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MEDICINE AND LAW. 1989 Jan; 7(5):483-503.South African law, as many other law systems do, has exercised a strong measure of control over the fertility of its citizens via the sanction of illegitimacy and the prohibition of marriage (and thus legitimate children) between certain individuals (those who are among the prohibited). Until last year, when the Mixed Marriages Act was abolished, marriage across the color line was prohibited in South Africa. The requirement of a valid consent by both prospective spouses in order to enter into the marriage further excludes certain categories of people from procreating legitimate children (the insane, the mentally feeble), while the requirement of consummation will exclude certain categories of paraplegics from solemnizing a valid marriage. Age restrictions on marriages and the requirements of parental consent for minors are further factors limiting the individual's freedom to procreate. These restrictions have a well-established historical basis extending over a long period of time. They can be categorized as attempting to preserve the family unit. The above provisions were formulated at a time when the law never contemplated the amazing advances in human biology which have produced conception artificially; e.g., AID, IVF, and surrogacy. The legislature, both in South Africa and elsewhere, adopted a neutral approach to this fertility revolution at first and watched the legal system struggle to adapt outmoded principles to the new technology. Legislation relating to AID and IVF eventually appeared in many jurisdictions and as a result of its delayed introduction, public opinion has now been educated to accept these new techniques and the legislation looks favorably on these new techniques. This is not the case insofar as surrogacy is concerned. South Africa, England, and Australia have produced essentially negative legislation. Certain American states, however, have adopted progressive legislation which acknowledges and accepts surrogacy. The merits of this are discussed and it is felt that it should be condoned by the South African legislature under certain conditions, as it can now be considered as furthering the interests of the family unit. (author's modified)
The cultural meaning of AIDS and condoms for stable heterosexual relations in Africa: recent evidence from the local print media.
[Unpublished] 1989 Mar. Paper presented at the Seminar on Population Policy in Subsaharan Africa: Drawing on International Experience, sponsored by the International Union for the Scientific Study of Population (IUSSP), Committee on Population and Policy, with the collaboration of Departement de Demographie de l'Universite de Kinshasa, Commission Nationale de la Population du Zaire (CONAPO), Secretariat au Plan du Zaire, held at the Hotel Okapi, Kinshasa, Zaire, 27 February to 2 March 1989. 27 p.This paper draws on the authors previous research experience in Liberia and Sierra Leone, and articles in local newspapers and journals from Central, Eastern and Western Africa. To research the AIDS epidemic in terms of: 1) problems for fertility that condoms pose 2) the association of condoms with promiscuity 3) economic pressures that induce women to contract lovers and men to enter polygamous relationships 4) the importance of fertility and 5) the association of AIDS with promiscuity. There is great concern for the uninfected children of parents who die of AIDS. Women are generally being blamed for spreading the HIV virus to their partners and being promiscuous making all her children suspicious as products of illicit unions. The father and his kin often repudiate these offspring. Questions are raised as to where these children will go and, what is the economic and social effect of their geographical mobility? Young women, school girls in particular, now comprise one of the groups at high risk for contracting the HIV virus because private schools expose girls to older, wealthier, married men. Parents may begin growing reluctant to send their daughters to school to avoid the AIDS virus, while encouraging them to marry early, leading to higher fertility rates and low interest in contraception. Yet secondary schools are the best arenas to introduce condoms and AIDS education because the girls are highly motivated. The use of condoms in Africa is controversial because they prevent fertility and suggest promiscuity. 2 major philosophies are common among health manpower: 1) minimizing the demographic impact of AIDS in light of continued high fertility rates, or 2) emphasizing the crisis brought on by death and destruction. Government efforts to publicize the AIDS epidemic and the utility of condoms as a prophylactic are doing the greatest service to women and society by providing them with credible elements of ambiguity and deniability.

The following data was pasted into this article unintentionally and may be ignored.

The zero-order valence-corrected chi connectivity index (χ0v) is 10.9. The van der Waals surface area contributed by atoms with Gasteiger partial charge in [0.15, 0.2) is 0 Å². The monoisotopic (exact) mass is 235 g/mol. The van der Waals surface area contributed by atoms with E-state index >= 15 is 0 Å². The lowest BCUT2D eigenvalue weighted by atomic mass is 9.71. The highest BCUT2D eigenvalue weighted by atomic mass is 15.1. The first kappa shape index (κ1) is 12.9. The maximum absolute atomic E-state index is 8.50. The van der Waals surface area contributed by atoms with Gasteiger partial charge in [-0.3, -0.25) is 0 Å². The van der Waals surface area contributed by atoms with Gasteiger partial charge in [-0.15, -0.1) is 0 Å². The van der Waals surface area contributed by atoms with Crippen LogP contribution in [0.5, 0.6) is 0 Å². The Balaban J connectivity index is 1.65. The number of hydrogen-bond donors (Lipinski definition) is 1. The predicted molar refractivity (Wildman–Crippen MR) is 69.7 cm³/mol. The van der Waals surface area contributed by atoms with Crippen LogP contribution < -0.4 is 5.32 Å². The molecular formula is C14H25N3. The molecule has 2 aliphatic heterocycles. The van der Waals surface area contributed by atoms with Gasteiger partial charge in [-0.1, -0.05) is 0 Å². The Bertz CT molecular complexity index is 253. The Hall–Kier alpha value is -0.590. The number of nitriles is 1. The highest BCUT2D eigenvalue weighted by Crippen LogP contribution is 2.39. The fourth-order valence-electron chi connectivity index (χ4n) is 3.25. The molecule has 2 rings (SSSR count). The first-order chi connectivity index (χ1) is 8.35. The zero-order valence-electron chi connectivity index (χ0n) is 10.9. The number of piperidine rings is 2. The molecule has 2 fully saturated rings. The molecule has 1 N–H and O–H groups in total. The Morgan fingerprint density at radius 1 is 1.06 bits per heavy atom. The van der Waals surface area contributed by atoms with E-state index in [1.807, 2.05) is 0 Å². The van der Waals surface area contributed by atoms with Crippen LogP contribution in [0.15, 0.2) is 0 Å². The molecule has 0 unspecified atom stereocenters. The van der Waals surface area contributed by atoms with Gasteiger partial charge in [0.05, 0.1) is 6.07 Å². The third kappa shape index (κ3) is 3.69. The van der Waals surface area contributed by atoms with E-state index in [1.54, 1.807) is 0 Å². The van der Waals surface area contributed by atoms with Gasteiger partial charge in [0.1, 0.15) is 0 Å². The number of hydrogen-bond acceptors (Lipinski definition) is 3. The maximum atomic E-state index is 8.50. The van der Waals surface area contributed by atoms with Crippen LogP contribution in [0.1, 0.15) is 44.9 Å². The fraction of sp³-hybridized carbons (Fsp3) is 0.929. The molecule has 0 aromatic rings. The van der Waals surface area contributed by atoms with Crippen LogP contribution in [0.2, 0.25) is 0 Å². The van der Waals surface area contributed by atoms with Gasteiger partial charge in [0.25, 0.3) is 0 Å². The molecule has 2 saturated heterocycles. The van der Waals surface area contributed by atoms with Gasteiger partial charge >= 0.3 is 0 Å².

Beverly Hills, California, Sage Publications, 1980. 246 p. (Sage Library of Social Research Vol. 100)This book's objective is to describe the circumstances surrounding adolescent pregnancy, demonstrate the need for social support, and describe how these supports might be offered. It contains 2 basic thrusts. The early chapters describe the adolescent pregnancy problem and the parallels between the development of the adolescent pregnancy and the potential child maltreater. What follows from this description is the author's sense of methods which will help to reduce the risks generated by participation in either, or both, of these environments. The information presented in this volume suggests that the time for joint study of child maltreatment and adolescent pregnancy has arrived. The demand for correlational study of these 2 social situations is viable for 4 interrelated reasons: both child maltreatment and adolescent pregnancy are social phenomena which demonstrate a dramatic increase in reported incidence in the past 25 years; both child maltreaters and adolescents who have experienced pregnancy appear to share multiple demographic or situational variables, i.e., minority overrepresentation, low income, low education, and high unemployment; the development of the maltreating event and the adolescent pregnancy reveal an unusual similarity, and the intergenerational aspects of both problems could well be strongly related to the snowball effect that these problems have on each other; and if the problems of child maltreatment and adolescent pregnancy are found to be symbiotic in their support of each other, rather than independent responses to a uniform social context, the direction of prevention efforts in these 2 areas could produce beneficial reductions in the rates of both problems. The best hope for the provision of prevention services in adolescent pregnancy rests within an alteration in public fears and misconceptions related to welfare dependency, contraceptive use, sexual education and information, and possibly even a general view of the adolescent in society. There is no question that contraceptive programming for the adolescent can serve as a vital preventive measure. The cornerstone of this service returns the perspective to education. Preventive services must include education for contraception, education for appropriate decision making, and education for survival of a parent and child. The community-based multidisciplinary system for the adolescent pregnancy or parent has been demonstrated to be the most effective model for programming today. It is also the most difficult program to find or or develop. Services to adolescents must begin as soon as community standards will permit them to be initiated to prevent the occurrence of the problem. Only when a collage of services in the prevention, treatment, and rehabilitation realms is available for the individual adolescent can it be said that a meaningful program exists.